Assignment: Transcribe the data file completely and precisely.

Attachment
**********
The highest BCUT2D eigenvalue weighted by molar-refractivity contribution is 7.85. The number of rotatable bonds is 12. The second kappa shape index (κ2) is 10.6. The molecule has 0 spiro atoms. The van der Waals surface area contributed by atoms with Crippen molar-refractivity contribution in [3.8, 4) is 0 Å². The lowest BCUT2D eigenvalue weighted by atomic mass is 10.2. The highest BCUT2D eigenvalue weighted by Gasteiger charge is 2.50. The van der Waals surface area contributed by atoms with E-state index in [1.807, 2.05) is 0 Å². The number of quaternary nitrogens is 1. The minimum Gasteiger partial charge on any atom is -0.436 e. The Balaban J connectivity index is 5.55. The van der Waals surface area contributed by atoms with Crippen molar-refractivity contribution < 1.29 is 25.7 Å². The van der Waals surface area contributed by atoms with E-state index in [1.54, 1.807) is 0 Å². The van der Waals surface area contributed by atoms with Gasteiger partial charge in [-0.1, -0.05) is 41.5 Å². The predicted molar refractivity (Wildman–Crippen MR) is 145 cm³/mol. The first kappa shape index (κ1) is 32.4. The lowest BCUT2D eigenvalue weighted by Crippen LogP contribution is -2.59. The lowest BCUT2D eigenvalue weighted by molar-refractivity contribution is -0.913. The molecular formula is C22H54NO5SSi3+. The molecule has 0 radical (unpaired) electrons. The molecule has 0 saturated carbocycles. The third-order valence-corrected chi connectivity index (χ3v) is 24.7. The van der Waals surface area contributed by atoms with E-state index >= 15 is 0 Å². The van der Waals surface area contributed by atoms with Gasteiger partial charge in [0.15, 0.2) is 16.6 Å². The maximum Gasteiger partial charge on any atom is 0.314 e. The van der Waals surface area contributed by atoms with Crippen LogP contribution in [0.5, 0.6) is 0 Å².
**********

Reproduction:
The highest BCUT2D eigenvalue weighted by molar-refractivity contribution is 7.85. The number of rotatable bonds is 12. The second kappa shape index (κ2) is 10.6. The molecule has 0 spiro atoms. The van der Waals surface area contributed by atoms with Crippen molar-refractivity contribution in [3.8, 4) is 0 Å². The lowest BCUT2D eigenvalue weighted by atomic mass is 10.2. The highest BCUT2D eigenvalue weighted by Gasteiger charge is 2.50. The van der Waals surface area contributed by atoms with E-state index in [1.807, 2.05) is 0 Å². The number of quaternary nitrogens is 1. The minimum Gasteiger partial charge on any atom is -0.436 e. The Balaban J connectivity index is 5.55. The van der Waals surface area contributed by atoms with Crippen molar-refractivity contribution < 1.29 is 25.7 Å². The van der Waals surface area contributed by atoms with E-state index in [1.54, 1.807) is 0 Å². The van der Waals surface area contributed by atoms with Gasteiger partial charge in [-0.1, -0.05) is 41.5 Å². The predicted molar refractivity (Wildman–Crippen MR) is 145 cm³/mol. The first kappa shape index (κ1) is 32.4. The lowest BCUT2D eigenvalue weighted by Crippen LogP contribution is -2.59. The lowest BCUT2D eigenvalue weighted by molar-refractivity contribution is -0.913. The molecular formula is C22H54NO5SSi3+. The molecule has 0 radical (unpaired) electrons. The molecule has 0 saturated carbocycles. The third-order valence-corrected chi connectivity index (χ3v) is 24.7. The van der Waals surface area contributed by atoms with E-state index >= 15 is 0 Å². The van der Waals surface area contributed by atoms with Gasteiger partial charge in [0.15, 0.2) is 16.6 Å². The maximum Gasteiger partial charge on any atom is 0.314 e. The van der Waals surface area contributed by atoms with Crippen LogP contribution in [0.5, 0.6) is 0 Å².